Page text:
My experience with my photo students, and other photographers I see online, is that there is a mass perception that shooting is the core of photography and if we aren’t shooting, we aren’t being productive.
I can understand this mentality if one is a commercial-type photographer, where money is made by booking shoots for clients, but most of the people I follow or meet are not in that business. The National Geographic shooter Joel Sartore said in a lecture that his job is 90% setting stuff up and being on the phone. Below is my list of things that deserve equal consideration to productivity, and are just as core to a photographer’s job as going out and shooting:
post processing new and old work
researching/ learning new techniques
setting up software or cloud services
archiving, tagging, captioning
printing, framing, matting
posting prints for sale on etsy or whatever
exhibiting/ applying for exhibitions
setting up future shoots/ building sets/ investigating locations/ responding emails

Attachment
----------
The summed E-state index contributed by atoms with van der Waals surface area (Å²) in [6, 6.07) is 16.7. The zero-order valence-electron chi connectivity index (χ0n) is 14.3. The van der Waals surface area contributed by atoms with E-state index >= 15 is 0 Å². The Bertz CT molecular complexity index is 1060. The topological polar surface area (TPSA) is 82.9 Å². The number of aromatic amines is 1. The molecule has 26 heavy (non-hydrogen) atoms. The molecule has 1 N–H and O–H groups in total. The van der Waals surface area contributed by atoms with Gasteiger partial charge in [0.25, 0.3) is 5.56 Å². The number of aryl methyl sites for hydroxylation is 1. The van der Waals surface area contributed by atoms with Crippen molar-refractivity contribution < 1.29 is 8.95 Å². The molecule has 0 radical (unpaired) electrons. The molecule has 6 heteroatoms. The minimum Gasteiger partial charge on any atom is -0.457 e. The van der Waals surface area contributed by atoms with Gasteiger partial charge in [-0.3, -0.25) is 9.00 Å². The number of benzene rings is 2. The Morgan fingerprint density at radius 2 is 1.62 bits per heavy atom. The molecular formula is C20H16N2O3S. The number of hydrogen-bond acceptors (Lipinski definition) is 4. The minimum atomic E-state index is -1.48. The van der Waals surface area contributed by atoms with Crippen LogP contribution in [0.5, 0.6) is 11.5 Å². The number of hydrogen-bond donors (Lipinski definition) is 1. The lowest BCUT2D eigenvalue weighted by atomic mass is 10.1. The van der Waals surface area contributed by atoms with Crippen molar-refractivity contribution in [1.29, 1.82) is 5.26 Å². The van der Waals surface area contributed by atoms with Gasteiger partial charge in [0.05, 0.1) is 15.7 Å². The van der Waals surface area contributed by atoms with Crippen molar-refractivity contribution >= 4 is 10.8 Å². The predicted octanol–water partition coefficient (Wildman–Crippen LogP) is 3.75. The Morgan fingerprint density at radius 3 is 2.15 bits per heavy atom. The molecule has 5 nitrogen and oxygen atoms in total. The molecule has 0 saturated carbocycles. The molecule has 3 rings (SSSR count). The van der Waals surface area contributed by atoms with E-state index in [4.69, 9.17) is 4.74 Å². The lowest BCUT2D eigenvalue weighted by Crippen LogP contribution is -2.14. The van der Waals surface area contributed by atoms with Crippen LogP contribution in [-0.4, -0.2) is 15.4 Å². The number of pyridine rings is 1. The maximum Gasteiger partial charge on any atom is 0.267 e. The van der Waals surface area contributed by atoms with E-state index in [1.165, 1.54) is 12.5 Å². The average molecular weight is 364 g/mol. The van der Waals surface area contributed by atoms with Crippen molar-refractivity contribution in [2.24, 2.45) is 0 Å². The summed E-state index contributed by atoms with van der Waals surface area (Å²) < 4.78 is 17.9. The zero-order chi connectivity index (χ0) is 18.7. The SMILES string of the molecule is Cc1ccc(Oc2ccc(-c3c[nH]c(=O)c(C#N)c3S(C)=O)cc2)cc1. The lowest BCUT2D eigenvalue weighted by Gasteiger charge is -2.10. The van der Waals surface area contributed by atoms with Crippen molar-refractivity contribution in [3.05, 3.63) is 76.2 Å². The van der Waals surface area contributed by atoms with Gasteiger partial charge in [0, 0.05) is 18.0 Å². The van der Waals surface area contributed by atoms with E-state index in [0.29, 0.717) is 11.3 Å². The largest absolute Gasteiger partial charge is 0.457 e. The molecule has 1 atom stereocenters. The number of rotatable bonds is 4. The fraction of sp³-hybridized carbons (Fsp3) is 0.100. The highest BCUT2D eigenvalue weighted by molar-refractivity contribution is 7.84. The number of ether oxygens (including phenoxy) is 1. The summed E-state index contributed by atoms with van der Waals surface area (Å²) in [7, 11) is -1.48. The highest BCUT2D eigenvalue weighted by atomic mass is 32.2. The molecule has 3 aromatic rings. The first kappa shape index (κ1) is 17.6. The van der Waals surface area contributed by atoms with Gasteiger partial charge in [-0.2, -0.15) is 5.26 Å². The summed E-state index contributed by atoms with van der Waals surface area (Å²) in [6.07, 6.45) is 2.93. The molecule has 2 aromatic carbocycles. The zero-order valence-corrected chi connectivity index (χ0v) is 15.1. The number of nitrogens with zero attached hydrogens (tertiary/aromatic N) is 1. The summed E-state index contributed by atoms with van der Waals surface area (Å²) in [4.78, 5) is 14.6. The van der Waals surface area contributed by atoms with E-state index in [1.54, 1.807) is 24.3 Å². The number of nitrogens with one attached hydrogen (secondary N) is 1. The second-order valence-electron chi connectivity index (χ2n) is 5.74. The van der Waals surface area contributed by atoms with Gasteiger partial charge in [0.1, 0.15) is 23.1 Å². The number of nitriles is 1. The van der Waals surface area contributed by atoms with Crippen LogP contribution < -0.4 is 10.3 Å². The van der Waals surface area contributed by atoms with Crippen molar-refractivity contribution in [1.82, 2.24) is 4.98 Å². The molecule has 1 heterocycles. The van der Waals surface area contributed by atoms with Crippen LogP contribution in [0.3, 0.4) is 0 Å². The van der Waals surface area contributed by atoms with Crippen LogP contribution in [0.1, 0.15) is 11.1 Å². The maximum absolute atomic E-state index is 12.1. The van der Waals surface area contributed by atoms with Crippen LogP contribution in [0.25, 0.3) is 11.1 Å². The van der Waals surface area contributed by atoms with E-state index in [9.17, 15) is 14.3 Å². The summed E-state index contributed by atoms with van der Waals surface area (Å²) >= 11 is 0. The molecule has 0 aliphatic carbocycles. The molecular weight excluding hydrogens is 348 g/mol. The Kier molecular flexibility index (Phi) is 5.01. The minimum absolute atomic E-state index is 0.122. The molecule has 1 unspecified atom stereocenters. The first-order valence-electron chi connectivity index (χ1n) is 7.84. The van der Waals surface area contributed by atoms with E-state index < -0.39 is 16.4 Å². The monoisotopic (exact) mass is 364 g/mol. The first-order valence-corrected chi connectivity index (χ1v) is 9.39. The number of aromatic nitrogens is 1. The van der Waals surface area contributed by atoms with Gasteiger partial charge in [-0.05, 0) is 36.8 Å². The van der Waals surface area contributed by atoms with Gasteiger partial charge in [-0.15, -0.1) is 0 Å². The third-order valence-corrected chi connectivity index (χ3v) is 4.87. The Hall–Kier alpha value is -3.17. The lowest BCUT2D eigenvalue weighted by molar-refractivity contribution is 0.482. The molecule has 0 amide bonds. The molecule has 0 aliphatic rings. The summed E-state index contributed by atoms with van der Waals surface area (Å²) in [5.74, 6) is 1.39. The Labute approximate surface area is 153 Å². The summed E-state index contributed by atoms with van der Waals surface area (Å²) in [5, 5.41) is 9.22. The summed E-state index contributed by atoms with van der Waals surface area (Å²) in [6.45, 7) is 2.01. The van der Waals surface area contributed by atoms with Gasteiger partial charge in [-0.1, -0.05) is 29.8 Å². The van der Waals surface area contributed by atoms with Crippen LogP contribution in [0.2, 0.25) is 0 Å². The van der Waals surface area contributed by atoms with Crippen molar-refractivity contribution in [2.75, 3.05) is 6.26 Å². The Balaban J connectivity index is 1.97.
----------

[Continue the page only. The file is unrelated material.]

blogging, getting work online
creating videos, tutorials, behind the scenes stuff
promotional material like business cards, postcards
physically attending galleries and museums and meeting with people ancillary to photography- hmuas, potential clients, art directors, gallery owners, collectors, etc.
It’s a huge list, no doubt! Most of this is part of my usual routine and it usually only works out to compartmentalize the big stuff- shoot a lot in a row, do gallery shows in the fallow periods of shooting- and the small stuff, make part of the daily routine. The point is, we shouldn’t feel guilty if we haven’t picked up the camera as frequently as we’d like, because the business of being a photographer involves a lot more we could and should be doing. For more photoworks goodness peruse my Etsy shop, become a patron at Patreon, follow on tumblr and twitter and instagram, and rummage around on my full site